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Q&A - What mid-season or end-of-season activities have been a hit with your league?
Week 12

Retro-response: I received a belated answer from Mark concerning Mike’s question about quarterbacks and receivers who play on the same team in the NFL but on opposing teams in fantasy leagues. I wish this answer had been available for last week’s column, and I include it here just in case Mike is still looking for feedback:

I have both Brees and Orton as my QB’s. I played a guy whose best receiver was Brandon Lloyd. The rest of his team was off or had bad matchups, so the only way he was going to win was if Lloyd had a career day.

In that situation although Brees is my stud, I could have started Orton. That way if Lloyd has a great game, my QB almost certainly has one too. If Lloyd is off, then Orton might still be okay. As it turned out, Lloyd was my opponent’s top scorer with 22 points. Orton had 19 and Brees had 23. I ran away with the game 109-58.

That’s about the only kind of situation I could see for using fantasy match-ups to decide on starters.

Last Week’s Question:

What do commissioners plan to do with their leagues if the NFL moves forward with an 18-game season?

Evan wonders whether any other commissioners are thinking about changes they might make to their leagues if the NFL extends the regular season to an 18-game format. I look forward to returning to this question if and when we get official word from the NFL on this subject, but I wanted to get some initial thoughts about how commissioners might respond to such a change as the basis for that discussion. Evan’s tentative plan seems simple and sensible:

My current league has a 13 week regular season, with a 3-week, 6-team postseason (two 1st-round byes in first week) from Weeks 14-16. We have 16 roster spots for 9 weekly starters. I think I would make the following changes:

1. Expand the regular season by one week, keep trade deadline the same.

2. Expand the playoffs by one week. This extra week will be used to make the championship and third place matches stretch over two weeks, letting good teams duke it out a little longer for the top spot.

3. I may add one more roster spot, or maybe an IR spot to help owners cope with the increase in injured players.

The first response I received to Evan’s question came from Mike Krueger (who has the advantage of seeing this column before anyone else does, since he is the one who posts it each week):

I wouldn't be surprised if the NFL incorporates two bye weeks for each team if they do expand to 18 games. I'll probably add a roster spot or an IR spot like Evan suggested if these things happen.

Walter hopes the NFL does change the format of the regular season precisely so that he can leave his league untouched:

I won’t change a thing. We currently have our championship game in Week 16, and every year one of the guys in the championship [whines] about how this or that player won’t have a genuine shot to produce because his coach won’t risk injuring him in a game that has zero playoff implications [either because the team has locked up its playoff spot or because the team has no chance of making it into the postseason]. I think over the years every single one of my guys has complained about this, so I won’t even ask them for their input on the question. I am just going to tell them to quit their [whining] and enjoy the last few weeks of the regular season without fantasy teams.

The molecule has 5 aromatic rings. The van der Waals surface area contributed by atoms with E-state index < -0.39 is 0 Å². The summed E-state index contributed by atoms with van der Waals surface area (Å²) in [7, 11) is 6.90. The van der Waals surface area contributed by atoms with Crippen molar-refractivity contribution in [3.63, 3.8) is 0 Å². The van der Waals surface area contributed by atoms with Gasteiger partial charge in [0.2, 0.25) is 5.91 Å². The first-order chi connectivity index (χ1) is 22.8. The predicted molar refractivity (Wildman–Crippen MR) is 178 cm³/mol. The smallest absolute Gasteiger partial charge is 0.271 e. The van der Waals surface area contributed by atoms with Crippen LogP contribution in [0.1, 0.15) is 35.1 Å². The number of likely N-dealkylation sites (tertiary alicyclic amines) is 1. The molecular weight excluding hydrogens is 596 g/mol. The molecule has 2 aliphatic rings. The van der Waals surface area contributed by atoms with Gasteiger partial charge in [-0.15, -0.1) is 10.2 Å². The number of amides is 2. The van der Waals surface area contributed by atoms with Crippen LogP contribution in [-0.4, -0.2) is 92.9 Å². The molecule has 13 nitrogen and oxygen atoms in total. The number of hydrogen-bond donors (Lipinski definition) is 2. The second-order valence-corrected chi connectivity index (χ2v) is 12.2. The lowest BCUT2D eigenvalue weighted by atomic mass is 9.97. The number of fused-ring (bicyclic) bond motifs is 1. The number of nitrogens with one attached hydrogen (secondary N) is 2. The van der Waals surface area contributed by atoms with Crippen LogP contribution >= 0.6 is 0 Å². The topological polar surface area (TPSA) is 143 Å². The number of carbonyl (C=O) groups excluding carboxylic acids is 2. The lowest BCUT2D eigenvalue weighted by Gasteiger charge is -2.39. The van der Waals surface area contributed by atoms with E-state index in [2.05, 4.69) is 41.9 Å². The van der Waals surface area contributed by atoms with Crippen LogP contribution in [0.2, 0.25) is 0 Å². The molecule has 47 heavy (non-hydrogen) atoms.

I’m sure a lot of commissioners share Walter’s frustration, but Bill’s model is more consistent with what I would expect from the majority of leagues:

I am commissioner of a 12-team league that plays 13 games with 3 weeks for the playoffs. Although I haven't discussed my ideas yet with other members of the league, here's my thinking right now.

We have split into 3 4-team divisions in which everyone plays their division opponents twice and every other team (except one) once. With an 18-game, 20-week season (two bye weeks per team is what they are discussing now), I would split into two divisions of 6, play each division opponent twice (10 games) and everyone else once (6 games) and still maintain a 3-week playoff (not playing Week 20).

Mitchell agrees with Krueger & Bill about the extra bye week and thinks that FF owners should get a week off as well:

If the NFL really goes to an 18-game regular season, they are bound to give each team an extra bye. Instead of playing 16 games in 17 weeks, I think teams will end up playing 18 games in 20 weeks—which is a really long season even for people who are only putting together imaginary lineups.

I might actually try giving byes to 2 owners each week in November and early December. Most of us have to do some traveling for work or family around that time of year, and sometimes it can be a real pain to keep up with fantasy stuff when you are flying on Saturday night and/or Sunday morning.

We give the best draft spots to the teams that finish last, but maybe we could reward the teams that finish best by letting them pick which week they want off based on their work/travel schedule. It’s something I’ll have to think about.

Len’s league used to have a second draft in November, and he thinks an 18-game season might let him revive that tradition:

Our draft party was the highlight of our season when our league started decades (I’m not saying how many) ago. We liked it so much that we decided to have 2 drafts. We would have one 12-round draft at the end of August to set our rosters for September and October. Owners constantly had to cut quality players just to get their lineups right with a roster of only twelve, but it made for a really active waiver wire for the first two months of the season.